On Being a Doctor

LaCombe, M. A., ed.

Primary Category: Literature / Literature

Genre: Anthology (Mixed Genres)

Annotated by:
Willms, Janice
  • Date of entry: Dec-31-1996
  • Last revised: Sep-05-2006


Gathered from four years of volumes of the journal, Annals of Internal Medicine, this collection of short prose essays and poetry written by health care providers (largely physicians) covers almost the entire range of the experience of doctoring, from personal illness and illness in the physician’s family, to all the joys and sorrows inherent in practicing medicine. Seventy-three entries make up the collection, which has been divided into six categories: The Doctor Trains and Lives His Life; She Relates to Family and Friends; He Deals with His Own Illness; She Relates to Her Patients; He Confronts Death; They Find Doctors Good and Bad; and Search for a Mentor. The longest essay is less than six pages in length and most of them are two to three pages.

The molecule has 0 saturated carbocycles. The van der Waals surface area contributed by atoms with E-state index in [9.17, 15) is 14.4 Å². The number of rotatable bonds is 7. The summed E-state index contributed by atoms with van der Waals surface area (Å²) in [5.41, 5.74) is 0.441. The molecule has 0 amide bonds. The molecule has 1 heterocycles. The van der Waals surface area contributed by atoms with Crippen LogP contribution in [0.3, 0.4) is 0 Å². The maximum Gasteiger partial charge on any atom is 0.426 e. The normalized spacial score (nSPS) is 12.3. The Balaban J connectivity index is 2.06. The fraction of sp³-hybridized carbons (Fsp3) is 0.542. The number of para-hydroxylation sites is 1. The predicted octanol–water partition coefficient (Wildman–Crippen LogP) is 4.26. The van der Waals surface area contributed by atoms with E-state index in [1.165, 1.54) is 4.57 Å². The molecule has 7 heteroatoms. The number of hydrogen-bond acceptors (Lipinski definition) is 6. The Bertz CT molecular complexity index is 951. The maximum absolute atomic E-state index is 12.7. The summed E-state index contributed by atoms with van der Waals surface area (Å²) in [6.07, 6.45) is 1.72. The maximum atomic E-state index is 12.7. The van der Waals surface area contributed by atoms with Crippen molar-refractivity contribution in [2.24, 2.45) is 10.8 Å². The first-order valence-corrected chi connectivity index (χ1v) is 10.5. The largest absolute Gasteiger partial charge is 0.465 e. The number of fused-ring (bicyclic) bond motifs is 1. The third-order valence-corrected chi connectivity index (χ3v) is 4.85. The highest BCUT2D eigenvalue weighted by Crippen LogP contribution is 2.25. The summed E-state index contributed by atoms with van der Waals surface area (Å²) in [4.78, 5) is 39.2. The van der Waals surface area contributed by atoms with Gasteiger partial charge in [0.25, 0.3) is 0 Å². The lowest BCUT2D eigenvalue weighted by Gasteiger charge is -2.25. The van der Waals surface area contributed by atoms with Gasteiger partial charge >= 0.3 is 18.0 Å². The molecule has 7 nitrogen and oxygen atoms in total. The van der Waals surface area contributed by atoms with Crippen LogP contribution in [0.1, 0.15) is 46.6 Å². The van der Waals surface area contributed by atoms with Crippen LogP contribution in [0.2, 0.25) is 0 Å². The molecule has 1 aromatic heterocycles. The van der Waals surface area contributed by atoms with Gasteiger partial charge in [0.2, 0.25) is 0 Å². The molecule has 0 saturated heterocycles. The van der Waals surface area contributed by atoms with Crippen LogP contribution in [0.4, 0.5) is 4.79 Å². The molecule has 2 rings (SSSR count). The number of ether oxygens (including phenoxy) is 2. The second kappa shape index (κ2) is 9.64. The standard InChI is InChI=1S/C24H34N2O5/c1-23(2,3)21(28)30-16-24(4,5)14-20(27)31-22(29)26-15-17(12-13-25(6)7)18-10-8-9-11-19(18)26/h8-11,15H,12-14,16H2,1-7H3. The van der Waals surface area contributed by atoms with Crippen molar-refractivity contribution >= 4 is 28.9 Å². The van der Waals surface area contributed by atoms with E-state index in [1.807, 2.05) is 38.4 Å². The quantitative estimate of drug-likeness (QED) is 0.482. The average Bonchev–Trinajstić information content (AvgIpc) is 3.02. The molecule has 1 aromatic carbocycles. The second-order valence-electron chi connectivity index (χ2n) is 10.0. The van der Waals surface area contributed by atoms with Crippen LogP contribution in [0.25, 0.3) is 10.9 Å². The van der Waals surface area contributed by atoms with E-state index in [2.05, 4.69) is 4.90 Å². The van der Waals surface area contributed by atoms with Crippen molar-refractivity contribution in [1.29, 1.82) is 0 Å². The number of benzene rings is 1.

In 1990 the editors of Annals of Internal Medicine initiated the "On Being a Doctor" section in its then monthly publication. Michael LaCombe, MD, was asked to serve as editor of this section. As he says himself in his Preface to the collection, "No one could have anticipated the response from physician-writers and from Annal’s readers." In general the quality of the short prose pieces is very high, likely reflecting the firm editorial standards set by LaCombe. The poetry is solid, but not always as outstanding as the prose. Altogether, or piece by piece, this collection is invaluable to the medicine and literature corpus.


Many of the works in this collection appeared in Annals of Internal Medicine, 1990 to 1994


American College of Physicians

Place Published





Michael A. LaCombe